As the Revolutionary Armed Forces of Colombia (FARC) engages in peace talks with the Colombian gove...
BOGOTÁ, Colombia – One civilian was killed, three police officers were injured and 18 homes were damaged when the Revolutionary Armed Forces of Colombia (FARC) detonated a car bomb outside a police station in the department of Cauca, just days after its leader, Alfonso Cano, died during a military operation.
The blast in the city of Piendamó on Nov. 6 was preceded a day earlier by a car bomb that exploded outside the courthouse in the town of Toribío. Mayor Carlos Alberto Banguero and six others were injured in the attack.
“Faced with pressure from the authorities, the FARC has no recourse but to use cowardly techniques focused on attacking [the population],” Germán Ortiz, a specialist on the Colombian conflict and professor at the Universidad del Rosario, said. “It is logical that the FARC would attack with this kind of strategy, since they no longer have the strength and the power they had before.”
Car bombs have long been one of the FARC’s methods of inflicting death and destruction since it began fighting the state in the 1960s. But the terrorist group has also used homes – and even children and animals – to carry its bombs.
“The attack in Piendamó is an example of how the FARC continue to use this kind of strategy, since they have no other way to combat the authorities,” Ortiz said. “If they fight face to face, we have already seen that the FARC end up losing.”
This past July, a car bomb severely damaged the Central Police Station in Corinto in the department of Valle. That same month, the authorities were unable to deactivate a bomb placed by the command of the FARC’s Teófilo Forero front that killed a policeman at the inspection post in Guayabal, in the municipality of San Vicente del Caguán in the department of Caquetá.
“These attacks are the only way the FARC can disturb Colombians,” said President Juan Manuel Santos after the bombing in Piendamó. “In Corinto and San Vicente del Caguán we have reinforced security and we will reconstruct everything that was destroyed by FARC terrorism. We are here to defend [Colombians]. The cowardly strategies of these terrorists cannot stop the justice these groups will face if they don’t turn themselves in.”
Between 2009 and 2010, there were 240 attacks, including bombings and firefights, initiated by the FARC against military and security forces nationwide, according to the National Police.
Police deactivated 320 explosives during this period after disarming 208 bombs between 2007 and 2008.
Many Colombians will never forget the bloodshed caused by the FARC’s bombs, including when the terrorist group used a car bomb consisting of 200 kilograms (440 pounds) of C-4 and ammonia to kill 36 and injure more than 200 during an attack at Club El Nogal in Bogotá.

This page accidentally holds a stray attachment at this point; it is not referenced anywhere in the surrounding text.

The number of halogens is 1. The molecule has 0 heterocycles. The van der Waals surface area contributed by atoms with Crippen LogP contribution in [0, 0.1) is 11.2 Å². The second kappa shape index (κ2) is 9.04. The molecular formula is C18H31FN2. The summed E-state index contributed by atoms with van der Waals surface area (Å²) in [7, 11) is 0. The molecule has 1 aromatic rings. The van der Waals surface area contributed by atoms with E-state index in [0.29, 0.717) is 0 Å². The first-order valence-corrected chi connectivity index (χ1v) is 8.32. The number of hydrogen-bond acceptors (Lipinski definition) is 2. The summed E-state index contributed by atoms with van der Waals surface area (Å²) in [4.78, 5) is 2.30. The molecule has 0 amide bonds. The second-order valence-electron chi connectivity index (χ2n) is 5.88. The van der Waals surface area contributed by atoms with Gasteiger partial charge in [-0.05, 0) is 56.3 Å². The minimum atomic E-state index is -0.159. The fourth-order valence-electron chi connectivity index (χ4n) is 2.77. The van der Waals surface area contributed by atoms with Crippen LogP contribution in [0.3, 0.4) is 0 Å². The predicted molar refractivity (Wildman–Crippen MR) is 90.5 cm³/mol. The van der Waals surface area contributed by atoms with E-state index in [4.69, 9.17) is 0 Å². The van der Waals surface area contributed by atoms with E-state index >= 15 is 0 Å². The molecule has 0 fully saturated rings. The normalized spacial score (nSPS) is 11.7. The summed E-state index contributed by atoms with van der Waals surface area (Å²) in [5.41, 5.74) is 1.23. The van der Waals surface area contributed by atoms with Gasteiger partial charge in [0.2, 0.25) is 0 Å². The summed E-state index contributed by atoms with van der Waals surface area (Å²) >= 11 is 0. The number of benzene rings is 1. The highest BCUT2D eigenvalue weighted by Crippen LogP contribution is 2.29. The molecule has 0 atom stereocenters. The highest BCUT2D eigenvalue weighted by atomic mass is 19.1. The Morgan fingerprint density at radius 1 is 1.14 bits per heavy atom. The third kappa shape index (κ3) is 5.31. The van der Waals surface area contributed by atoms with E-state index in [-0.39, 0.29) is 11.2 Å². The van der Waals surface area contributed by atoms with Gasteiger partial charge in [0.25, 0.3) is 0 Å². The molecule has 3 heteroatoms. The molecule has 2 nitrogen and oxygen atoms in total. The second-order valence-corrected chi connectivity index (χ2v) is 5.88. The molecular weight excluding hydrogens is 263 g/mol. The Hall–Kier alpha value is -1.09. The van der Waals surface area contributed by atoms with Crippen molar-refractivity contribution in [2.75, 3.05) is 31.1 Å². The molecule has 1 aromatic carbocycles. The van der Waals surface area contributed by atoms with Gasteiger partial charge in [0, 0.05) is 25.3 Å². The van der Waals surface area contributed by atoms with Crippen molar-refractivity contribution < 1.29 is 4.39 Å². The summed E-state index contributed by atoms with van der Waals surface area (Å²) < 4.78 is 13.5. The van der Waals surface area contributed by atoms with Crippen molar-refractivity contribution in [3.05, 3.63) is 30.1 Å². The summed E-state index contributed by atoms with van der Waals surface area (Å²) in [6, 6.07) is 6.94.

The FARC also has used animals to bring its bombs to its targets. In 2002, the terrorist group detonated a “horse bomb” that killed a 14-year-old and two farmers in the municipality of Acevedo in the department of Huila. The next year, eight people died when a bomb strapped to a horse exploded in the central plaza of Chita in the department of Boyacá.
On March 12, 1996, a “donkey bomb” packed with 60 kilograms (132 pounds) of dynamite killed 11 police officers in the municipality of Chalán, in the department of Sucre.
The man responsible for the heinous crime, Óscar Enrique Cardona Villalobos, was 15 when he detonated the bomb via remote control.
Today, he’s 32 and behind bars after being arrested last year.
But one of the most horrifying attacks occurred in Fortul in Arauca state on April 17, 2003, when FARC operatives packed a bicycle with explosives, tricked an unwitting 10-year-old boy into riding his bike into town and then remotely detonated the bomb. The boy was killed instantly and three civilians were injured in the blast.
But the FARC’s bombings haven’t stopped the government’s fight against the country’s largest guerrilla group.
During the past year, 1,491 members of the FARC have been arrested, 1,317 have demobilized after turning themselves in to authorities and 356 have died during counter-terrorism operations, according to the government.
“There are still a lot of guerrilla fighters all over Colombia who insist on taking the wrong path of weapons and terror, and they need to know we will reach them, too,” Santos said.
Mauro Miedico, chief of the Specialized Terrorism Prevention Unit with the United Nations Office on Drugs and Crime (UNODC) said Santos’ administration can’t let up in its fight against the FARC after Cano’s death.
“It’s vital for the government to continue pressuring the FARC and drown its efforts to hurt the population, the police and the military who serve to protect the country,” he said. “These types of tragedies always leave everyone with psychological and physical trauma, not just for the civilian population, but also for the military members who survive.”